Oil company BP is set to resume drilling in the Gulf of Mexico for the first time since it was suspended by the U.S. government in the wake of the massive 2010 spill there.
The company paid $41.6 million for the rights to 24 deepwater tracts at an auction this week. The British company had been barred from bidding on drilling sites since a 2012 ruling.
BP pleaded guilty
to felony charges in November 2012 related to the spill and the deaths of 11 workers, which resulted in a $4.5 billion fine.
The Environmental Protection Agency’s ban expired last Friday. BP, however, is required to have an auditor monitor its actions at drilling sites.
"As the nation's largest energy investor, BP is committed to the deepwater Gulf of Mexico, where we have been an active player for a quarter century and have a multi-billion dollar investment program underway," BP spokesman Brett Clanton said. "BP's participation in today's lease sale not only underscores the importance of the region, but it is also a testament to the vital role BP plays in the American economy and to the country's energy future."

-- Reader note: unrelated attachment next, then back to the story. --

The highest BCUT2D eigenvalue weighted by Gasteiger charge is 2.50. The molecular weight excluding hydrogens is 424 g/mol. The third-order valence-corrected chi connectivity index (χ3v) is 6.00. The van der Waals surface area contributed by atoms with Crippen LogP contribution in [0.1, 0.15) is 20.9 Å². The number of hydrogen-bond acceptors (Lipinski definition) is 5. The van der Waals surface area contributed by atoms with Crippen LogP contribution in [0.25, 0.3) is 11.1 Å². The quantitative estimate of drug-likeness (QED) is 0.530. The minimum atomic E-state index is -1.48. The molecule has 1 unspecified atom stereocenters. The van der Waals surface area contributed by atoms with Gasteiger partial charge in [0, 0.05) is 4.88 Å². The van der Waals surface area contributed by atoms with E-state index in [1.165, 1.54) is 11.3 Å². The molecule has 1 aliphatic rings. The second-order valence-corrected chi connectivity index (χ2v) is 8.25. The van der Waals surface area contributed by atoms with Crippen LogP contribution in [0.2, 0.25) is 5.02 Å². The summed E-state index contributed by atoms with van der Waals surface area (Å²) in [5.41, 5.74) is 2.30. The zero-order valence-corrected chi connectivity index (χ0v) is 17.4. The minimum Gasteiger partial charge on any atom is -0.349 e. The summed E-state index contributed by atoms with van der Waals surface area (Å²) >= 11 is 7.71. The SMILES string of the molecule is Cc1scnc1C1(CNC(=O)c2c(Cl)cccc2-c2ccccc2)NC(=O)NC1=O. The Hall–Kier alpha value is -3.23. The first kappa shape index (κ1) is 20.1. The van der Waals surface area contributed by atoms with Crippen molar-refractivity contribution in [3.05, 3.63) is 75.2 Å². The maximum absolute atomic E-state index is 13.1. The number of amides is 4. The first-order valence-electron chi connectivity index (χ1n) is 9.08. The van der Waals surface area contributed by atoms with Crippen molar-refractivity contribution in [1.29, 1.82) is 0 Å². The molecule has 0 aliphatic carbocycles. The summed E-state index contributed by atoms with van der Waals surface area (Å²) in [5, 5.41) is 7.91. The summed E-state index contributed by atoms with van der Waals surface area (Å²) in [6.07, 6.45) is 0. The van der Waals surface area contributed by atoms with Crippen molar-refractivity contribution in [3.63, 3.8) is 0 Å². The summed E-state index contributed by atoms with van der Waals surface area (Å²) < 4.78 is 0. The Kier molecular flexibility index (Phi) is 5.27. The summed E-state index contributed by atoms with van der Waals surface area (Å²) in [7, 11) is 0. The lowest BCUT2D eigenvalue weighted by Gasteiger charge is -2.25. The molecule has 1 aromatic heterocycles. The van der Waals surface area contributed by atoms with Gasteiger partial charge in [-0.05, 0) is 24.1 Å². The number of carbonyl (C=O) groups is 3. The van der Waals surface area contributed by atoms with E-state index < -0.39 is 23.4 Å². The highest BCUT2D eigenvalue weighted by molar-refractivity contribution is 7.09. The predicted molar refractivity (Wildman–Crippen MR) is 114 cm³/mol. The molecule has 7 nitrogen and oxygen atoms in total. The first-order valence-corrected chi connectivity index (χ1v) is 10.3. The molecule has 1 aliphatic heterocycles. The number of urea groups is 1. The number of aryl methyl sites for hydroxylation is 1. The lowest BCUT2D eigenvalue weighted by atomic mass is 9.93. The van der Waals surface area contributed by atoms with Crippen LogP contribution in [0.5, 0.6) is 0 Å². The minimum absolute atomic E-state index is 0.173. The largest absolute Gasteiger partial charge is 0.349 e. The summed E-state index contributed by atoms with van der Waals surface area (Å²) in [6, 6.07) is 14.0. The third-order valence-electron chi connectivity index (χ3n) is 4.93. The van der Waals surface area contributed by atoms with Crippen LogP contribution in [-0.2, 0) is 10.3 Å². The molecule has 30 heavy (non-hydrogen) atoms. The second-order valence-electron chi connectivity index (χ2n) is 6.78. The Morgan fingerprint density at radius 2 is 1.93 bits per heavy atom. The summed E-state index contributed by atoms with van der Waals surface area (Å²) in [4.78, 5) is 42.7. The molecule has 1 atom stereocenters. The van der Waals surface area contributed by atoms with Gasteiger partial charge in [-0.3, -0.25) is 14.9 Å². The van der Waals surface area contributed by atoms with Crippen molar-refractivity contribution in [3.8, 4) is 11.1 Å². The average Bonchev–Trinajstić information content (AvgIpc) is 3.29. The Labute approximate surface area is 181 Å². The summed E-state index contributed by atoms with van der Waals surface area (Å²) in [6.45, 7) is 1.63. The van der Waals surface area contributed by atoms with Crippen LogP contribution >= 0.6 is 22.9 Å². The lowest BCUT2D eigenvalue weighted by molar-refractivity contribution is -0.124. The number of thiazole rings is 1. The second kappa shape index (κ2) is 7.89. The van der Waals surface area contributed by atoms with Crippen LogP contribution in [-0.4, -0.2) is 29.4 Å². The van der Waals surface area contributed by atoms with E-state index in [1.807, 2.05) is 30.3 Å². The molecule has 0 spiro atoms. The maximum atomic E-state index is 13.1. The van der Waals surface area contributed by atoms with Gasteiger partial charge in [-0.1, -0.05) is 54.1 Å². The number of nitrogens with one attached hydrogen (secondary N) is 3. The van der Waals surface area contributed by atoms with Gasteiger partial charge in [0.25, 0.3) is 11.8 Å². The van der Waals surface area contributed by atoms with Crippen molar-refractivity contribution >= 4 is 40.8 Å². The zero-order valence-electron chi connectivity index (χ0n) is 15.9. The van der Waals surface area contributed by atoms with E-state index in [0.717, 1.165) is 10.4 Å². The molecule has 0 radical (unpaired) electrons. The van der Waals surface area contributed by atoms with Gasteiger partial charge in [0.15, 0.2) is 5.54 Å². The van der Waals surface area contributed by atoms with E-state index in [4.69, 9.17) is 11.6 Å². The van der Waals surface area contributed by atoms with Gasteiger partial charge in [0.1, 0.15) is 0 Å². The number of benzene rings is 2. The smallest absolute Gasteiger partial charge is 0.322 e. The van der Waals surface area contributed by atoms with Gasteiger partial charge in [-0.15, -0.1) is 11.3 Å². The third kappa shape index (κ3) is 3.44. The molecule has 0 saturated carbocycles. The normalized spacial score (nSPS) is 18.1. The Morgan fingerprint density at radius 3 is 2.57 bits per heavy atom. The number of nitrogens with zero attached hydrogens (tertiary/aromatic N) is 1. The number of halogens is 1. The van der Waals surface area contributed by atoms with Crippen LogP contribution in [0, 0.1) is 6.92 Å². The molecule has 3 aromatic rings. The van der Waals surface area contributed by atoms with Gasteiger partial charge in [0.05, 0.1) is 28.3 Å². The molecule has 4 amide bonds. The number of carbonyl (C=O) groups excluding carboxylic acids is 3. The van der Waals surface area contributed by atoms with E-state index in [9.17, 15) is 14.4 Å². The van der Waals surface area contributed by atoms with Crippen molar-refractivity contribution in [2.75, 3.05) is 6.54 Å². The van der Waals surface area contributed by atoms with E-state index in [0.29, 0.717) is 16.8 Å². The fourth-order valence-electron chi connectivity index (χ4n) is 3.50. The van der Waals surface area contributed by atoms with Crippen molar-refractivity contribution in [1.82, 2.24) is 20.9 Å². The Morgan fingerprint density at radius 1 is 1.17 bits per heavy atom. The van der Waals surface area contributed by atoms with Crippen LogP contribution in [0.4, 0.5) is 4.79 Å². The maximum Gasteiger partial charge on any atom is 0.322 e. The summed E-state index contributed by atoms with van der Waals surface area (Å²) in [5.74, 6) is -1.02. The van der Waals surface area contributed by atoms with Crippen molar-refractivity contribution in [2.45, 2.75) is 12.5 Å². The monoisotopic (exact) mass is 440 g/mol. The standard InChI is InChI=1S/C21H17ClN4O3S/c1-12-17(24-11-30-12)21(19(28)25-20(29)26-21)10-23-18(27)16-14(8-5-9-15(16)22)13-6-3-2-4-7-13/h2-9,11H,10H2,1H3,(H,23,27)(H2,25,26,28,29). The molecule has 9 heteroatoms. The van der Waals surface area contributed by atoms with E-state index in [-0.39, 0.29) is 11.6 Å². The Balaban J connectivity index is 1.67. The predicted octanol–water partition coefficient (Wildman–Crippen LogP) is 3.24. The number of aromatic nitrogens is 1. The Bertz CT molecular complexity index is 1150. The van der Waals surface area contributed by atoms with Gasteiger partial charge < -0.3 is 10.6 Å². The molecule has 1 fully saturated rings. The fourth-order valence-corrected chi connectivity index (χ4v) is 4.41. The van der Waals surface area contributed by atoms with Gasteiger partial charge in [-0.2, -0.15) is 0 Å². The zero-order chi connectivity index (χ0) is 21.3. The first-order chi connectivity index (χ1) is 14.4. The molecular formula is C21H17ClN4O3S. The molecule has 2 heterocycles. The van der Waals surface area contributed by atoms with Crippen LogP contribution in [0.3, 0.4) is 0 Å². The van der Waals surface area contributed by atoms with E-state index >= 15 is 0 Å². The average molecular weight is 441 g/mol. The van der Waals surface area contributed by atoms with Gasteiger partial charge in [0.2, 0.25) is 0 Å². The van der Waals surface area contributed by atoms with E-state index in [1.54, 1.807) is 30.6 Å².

Freeport-McMoRan Oil & Gas LLC spent $321.4 million and received 16 tracts at the auction. Chevron USA Inc. was also present and successfully bid on $101.3 million worth of drilling sites.
One of the sites Chevron won is located about 20 miles from the BP well that exploded in 2010 and gushed oil for 87 days before the U.S. government was able to seal it. Nearly five million barrels of oil are estimated to have leaked in the Gulf of Mexico from that spill.
The Associated Press contributed to this report.
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